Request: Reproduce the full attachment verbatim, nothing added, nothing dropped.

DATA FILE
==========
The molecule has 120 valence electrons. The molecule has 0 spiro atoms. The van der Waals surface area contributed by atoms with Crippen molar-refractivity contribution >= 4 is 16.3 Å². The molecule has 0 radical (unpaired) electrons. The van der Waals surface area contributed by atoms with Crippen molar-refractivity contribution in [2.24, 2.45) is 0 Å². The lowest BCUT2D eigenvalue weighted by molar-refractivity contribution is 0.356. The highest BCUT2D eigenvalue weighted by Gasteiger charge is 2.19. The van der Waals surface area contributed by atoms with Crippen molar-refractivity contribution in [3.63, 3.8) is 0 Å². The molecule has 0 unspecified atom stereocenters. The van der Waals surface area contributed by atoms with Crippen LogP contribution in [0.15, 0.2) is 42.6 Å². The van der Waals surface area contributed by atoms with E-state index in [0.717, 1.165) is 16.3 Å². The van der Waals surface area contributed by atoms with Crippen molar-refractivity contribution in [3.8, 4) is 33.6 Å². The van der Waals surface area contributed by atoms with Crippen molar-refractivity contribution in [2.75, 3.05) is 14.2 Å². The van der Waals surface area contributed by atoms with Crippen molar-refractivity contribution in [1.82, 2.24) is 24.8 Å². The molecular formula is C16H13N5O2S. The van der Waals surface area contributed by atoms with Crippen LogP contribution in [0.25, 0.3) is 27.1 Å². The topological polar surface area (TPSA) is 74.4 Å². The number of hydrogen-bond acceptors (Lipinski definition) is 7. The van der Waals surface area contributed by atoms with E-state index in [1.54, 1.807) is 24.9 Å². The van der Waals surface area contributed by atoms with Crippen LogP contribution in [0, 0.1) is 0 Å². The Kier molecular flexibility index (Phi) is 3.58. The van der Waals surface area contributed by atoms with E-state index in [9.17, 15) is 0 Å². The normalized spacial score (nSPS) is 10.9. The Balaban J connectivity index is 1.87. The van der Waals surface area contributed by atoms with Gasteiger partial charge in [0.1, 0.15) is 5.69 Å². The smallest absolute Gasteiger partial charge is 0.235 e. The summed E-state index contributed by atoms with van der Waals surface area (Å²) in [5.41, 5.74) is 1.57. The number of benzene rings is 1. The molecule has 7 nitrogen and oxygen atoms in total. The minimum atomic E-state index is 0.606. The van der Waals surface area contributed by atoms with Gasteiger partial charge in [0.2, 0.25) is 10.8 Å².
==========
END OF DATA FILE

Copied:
The molecule has 120 valence electrons. The molecule has 0 spiro atoms. The van der Waals surface area contributed by atoms with Crippen molar-refractivity contribution >= 4 is 16.3 Å². The molecule has 0 radical (unpaired) electrons. The van der Waals surface area contributed by atoms with Crippen molar-refractivity contribution in [2.24, 2.45) is 0 Å². The lowest BCUT2D eigenvalue weighted by molar-refractivity contribution is 0.356. The highest BCUT2D eigenvalue weighted by Gasteiger charge is 2.19. The van der Waals surface area contributed by atoms with Crippen molar-refractivity contribution in [3.63, 3.8) is 0 Å². The molecule has 0 unspecified atom stereocenters. The van der Waals surface area contributed by atoms with Crippen LogP contribution in [0.15, 0.2) is 42.6 Å². The van der Waals surface area contributed by atoms with E-state index in [0.717, 1.165) is 16.3 Å². The van der Waals surface area contributed by atoms with Crippen molar-refractivity contribution in [3.8, 4) is 33.6 Å². The van der Waals surface area contributed by atoms with Crippen molar-refractivity contribution in [2.75, 3.05) is 14.2 Å². The van der Waals surface area contributed by atoms with Crippen molar-refractivity contribution in [1.82, 2.24) is 24.8 Å². The molecular formula is C16H13N5O2S. The van der Waals surface area contributed by atoms with Crippen LogP contribution in [0.25, 0.3) is 27.1 Å². The topological polar surface area (TPSA) is 74.4 Å². The number of hydrogen-bond acceptors (Lipinski definition) is 7. The van der Waals surface area contributed by atoms with E-state index in [1.54, 1.807) is 24.9 Å². The van der Waals surface area contributed by atoms with Crippen LogP contribution in [0, 0.1) is 0 Å². The Kier molecular flexibility index (Phi) is 3.58. The van der Waals surface area contributed by atoms with E-state index in [9.17, 15) is 0 Å². The normalized spacial score (nSPS) is 10.9. The Balaban J connectivity index is 1.87. The van der Waals surface area contributed by atoms with Gasteiger partial charge in [0.1, 0.15) is 5.69 Å². The smallest absolute Gasteiger partial charge is 0.235 e. The summed E-state index contributed by atoms with van der Waals surface area (Å²) in [5.41, 5.74) is 1.57. The number of benzene rings is 1. The molecule has 7 nitrogen and oxygen atoms in total. The minimum atomic E-state index is 0.606. The van der Waals surface area contributed by atoms with Gasteiger partial charge in [0.2, 0.25) is 10.8 Å².